- Technological Advancement: The major traditional organisations around the world suffer from lack of greatest tech tools. Their culture and ways of operations cannot match with the current technology. The new leadership styles are based on modern technology and therefore applying those styles to the traditional organisation may not be the right option to do.
- Globalisation:The liberalisation has removed the trade barriers and opened up the gates for the global business. This has triggered the growth of businesses in the global market. New firms from overseas countries started penetrating the local market and with their huge resources, they are killing the traditional and under-resourced firms. Even if the new leadership styles can help in managing the risks associated with the globalisation, they are not efficient enough due to the poor performance of traditional firms (Politis, 2014).
- Demographic shifts:After the globalisation, the traditional business world is undergoing a major shift in demography. Organisations are hiring people from different countries, races, age groups, and genders. This might increase the conflicts between the old employees and the newly hired within the organisation. The new leadership styles do not emphasise on this.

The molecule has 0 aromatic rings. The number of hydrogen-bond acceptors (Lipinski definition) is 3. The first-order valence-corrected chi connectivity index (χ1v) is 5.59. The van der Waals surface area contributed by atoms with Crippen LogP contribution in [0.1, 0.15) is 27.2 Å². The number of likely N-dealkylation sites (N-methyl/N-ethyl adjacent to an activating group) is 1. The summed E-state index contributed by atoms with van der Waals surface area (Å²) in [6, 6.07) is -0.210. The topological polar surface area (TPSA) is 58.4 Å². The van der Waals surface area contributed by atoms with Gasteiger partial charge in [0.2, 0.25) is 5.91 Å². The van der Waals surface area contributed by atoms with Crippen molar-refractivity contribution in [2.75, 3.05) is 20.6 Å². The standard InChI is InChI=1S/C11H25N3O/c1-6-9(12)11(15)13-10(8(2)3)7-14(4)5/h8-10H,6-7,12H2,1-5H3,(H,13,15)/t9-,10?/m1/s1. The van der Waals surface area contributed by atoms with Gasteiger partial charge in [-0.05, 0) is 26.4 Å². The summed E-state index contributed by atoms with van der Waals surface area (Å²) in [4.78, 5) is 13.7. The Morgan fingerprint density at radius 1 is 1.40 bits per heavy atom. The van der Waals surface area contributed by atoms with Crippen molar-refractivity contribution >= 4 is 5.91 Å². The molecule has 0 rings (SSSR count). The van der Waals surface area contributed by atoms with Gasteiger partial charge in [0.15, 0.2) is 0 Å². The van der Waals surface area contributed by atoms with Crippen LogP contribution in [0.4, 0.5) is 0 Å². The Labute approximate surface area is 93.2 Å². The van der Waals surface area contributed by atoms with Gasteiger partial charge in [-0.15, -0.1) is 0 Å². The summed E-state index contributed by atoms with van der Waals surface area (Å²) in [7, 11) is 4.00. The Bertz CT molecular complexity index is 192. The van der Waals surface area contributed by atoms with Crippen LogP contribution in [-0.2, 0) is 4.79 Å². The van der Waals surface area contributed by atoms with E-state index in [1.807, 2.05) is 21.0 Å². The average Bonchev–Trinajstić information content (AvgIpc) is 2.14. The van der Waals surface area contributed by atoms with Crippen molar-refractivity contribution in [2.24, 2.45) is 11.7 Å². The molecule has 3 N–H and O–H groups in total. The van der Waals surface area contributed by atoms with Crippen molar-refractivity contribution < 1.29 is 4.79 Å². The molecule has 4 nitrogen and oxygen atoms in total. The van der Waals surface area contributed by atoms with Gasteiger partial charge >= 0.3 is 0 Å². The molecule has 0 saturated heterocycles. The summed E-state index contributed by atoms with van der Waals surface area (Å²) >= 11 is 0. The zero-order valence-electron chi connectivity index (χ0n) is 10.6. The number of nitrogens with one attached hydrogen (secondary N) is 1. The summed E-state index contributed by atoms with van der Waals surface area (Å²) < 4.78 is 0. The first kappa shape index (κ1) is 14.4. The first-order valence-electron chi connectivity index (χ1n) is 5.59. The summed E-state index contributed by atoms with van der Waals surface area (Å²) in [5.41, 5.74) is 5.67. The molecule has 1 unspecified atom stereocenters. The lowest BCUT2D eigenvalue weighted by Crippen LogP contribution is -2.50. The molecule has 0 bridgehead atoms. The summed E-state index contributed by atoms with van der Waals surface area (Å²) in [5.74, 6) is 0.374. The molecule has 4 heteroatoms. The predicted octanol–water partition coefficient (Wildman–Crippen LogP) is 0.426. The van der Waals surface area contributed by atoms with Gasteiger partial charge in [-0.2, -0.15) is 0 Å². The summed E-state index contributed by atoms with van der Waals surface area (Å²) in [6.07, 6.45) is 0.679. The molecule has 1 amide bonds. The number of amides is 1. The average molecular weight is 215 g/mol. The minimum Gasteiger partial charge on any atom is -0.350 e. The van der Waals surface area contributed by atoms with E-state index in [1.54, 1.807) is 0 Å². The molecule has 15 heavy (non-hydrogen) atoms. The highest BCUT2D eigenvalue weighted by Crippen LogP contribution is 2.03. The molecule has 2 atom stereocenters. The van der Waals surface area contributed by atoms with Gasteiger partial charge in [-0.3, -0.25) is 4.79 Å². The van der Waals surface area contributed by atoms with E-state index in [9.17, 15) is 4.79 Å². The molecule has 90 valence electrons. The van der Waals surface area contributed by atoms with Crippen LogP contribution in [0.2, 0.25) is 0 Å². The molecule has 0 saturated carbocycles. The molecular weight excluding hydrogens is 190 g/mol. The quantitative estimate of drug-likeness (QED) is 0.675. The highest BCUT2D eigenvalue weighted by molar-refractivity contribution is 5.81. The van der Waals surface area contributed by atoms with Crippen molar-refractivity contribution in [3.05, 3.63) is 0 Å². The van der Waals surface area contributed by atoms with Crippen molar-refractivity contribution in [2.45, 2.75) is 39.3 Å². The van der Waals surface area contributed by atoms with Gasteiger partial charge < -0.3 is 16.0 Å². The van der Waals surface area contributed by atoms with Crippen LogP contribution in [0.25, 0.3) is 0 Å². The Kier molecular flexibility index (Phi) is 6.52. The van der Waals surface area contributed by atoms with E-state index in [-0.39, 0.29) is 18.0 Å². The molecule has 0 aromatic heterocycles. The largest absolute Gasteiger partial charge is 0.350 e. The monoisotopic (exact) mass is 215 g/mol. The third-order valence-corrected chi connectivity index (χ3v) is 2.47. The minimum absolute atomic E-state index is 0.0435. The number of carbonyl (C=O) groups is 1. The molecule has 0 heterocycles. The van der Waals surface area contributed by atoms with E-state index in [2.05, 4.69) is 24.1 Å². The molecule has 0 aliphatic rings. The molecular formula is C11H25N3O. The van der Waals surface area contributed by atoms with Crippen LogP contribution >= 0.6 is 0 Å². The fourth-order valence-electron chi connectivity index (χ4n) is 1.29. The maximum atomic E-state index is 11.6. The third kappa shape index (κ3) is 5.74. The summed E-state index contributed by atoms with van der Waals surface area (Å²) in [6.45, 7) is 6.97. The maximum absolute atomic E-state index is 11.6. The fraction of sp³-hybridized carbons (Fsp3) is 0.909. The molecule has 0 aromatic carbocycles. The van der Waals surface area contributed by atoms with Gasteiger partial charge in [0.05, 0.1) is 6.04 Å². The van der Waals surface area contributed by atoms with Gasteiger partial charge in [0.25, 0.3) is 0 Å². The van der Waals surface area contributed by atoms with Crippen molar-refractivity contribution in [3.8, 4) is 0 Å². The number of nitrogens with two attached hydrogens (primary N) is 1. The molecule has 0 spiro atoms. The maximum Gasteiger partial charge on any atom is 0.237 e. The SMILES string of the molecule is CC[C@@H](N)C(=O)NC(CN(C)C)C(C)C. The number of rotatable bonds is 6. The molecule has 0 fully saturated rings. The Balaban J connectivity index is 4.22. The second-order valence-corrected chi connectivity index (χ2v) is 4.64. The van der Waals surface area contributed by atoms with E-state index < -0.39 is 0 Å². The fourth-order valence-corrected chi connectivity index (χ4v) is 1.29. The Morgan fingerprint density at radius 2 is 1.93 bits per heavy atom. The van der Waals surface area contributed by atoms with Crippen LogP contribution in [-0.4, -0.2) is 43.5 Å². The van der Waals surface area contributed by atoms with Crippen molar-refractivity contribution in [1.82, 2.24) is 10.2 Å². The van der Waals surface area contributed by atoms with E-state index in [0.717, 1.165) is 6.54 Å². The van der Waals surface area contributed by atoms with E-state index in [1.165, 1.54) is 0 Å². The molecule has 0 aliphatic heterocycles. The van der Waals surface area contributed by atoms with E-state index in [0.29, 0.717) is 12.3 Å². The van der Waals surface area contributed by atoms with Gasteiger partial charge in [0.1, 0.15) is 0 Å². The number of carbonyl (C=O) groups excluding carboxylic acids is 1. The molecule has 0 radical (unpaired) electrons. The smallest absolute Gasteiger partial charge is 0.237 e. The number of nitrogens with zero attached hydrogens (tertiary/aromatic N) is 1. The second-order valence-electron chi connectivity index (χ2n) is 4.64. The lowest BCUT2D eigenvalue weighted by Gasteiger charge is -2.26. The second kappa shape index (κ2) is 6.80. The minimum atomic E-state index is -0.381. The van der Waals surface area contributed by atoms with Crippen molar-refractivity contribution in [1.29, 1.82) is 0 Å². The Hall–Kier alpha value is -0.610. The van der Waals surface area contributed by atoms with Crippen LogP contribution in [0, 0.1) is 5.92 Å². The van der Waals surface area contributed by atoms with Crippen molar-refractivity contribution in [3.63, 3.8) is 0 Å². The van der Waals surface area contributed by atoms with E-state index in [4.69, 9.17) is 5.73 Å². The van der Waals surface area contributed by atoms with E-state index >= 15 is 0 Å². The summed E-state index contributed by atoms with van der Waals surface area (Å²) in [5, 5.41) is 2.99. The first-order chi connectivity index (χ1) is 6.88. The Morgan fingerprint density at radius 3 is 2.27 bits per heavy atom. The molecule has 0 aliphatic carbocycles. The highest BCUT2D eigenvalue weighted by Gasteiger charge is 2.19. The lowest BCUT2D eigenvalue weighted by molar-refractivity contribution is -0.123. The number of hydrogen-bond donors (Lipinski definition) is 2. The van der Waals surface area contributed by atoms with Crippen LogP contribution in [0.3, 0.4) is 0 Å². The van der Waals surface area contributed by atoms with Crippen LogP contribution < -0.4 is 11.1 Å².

- Outdated or Lack of information: The leaders working in such organisation are often found to be having either outdated information or lack of information. The internet has changed the workplace dynamics of various organisations but some traditional organisations have not fully realised or utilised it.
- Customer needs and motivations: In order to cater to the ever-changing demands of the customers, the services offered by the traditional organisation are quite outdated. The new leadership style would try to implement some alteration in the organisational structure and the services it offers. This may consume some funds and the organisation's time. In addition to this, the staff may need some sort of training to learn that operation. Therefore, most of the organisation become reluctant to undergo change (Renko, et.al, 2015).
The following report highlighted the leadership and some aspects related to it. There were five questions that were answered thoroughly. The first question discussed the four different culture models and their influence on the organisation. The second talked about different types of leadership provided by the sources, such as Hofstede, Trompenaars, and the GLOBE. Moreover, the third question explained how an organisation transforms into a multicultural organisation. The last and the fourth elaborated impacts of group memberships on the leader.
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- Goetsch, D. L., & Davis, S. B. (2014). Quality management for organizational excellence. Upper Saddle River, NJ: pearson.
- House, R. J., Dorfman, P. W., Javidan, M., Hanges, P. J., & de Luque, M. F. S. (2013). Strategic leadership across cultures: GLOBE study of CEO leadership behavior and effectiveness in 24 countries. Sage Publications.
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- Hughes, R. L. (1993). Leadership: Enhancing the lessons of experience. Richard D. Irwin, Inc., 1333 Burridge Parkway, Burridge, IL 60521.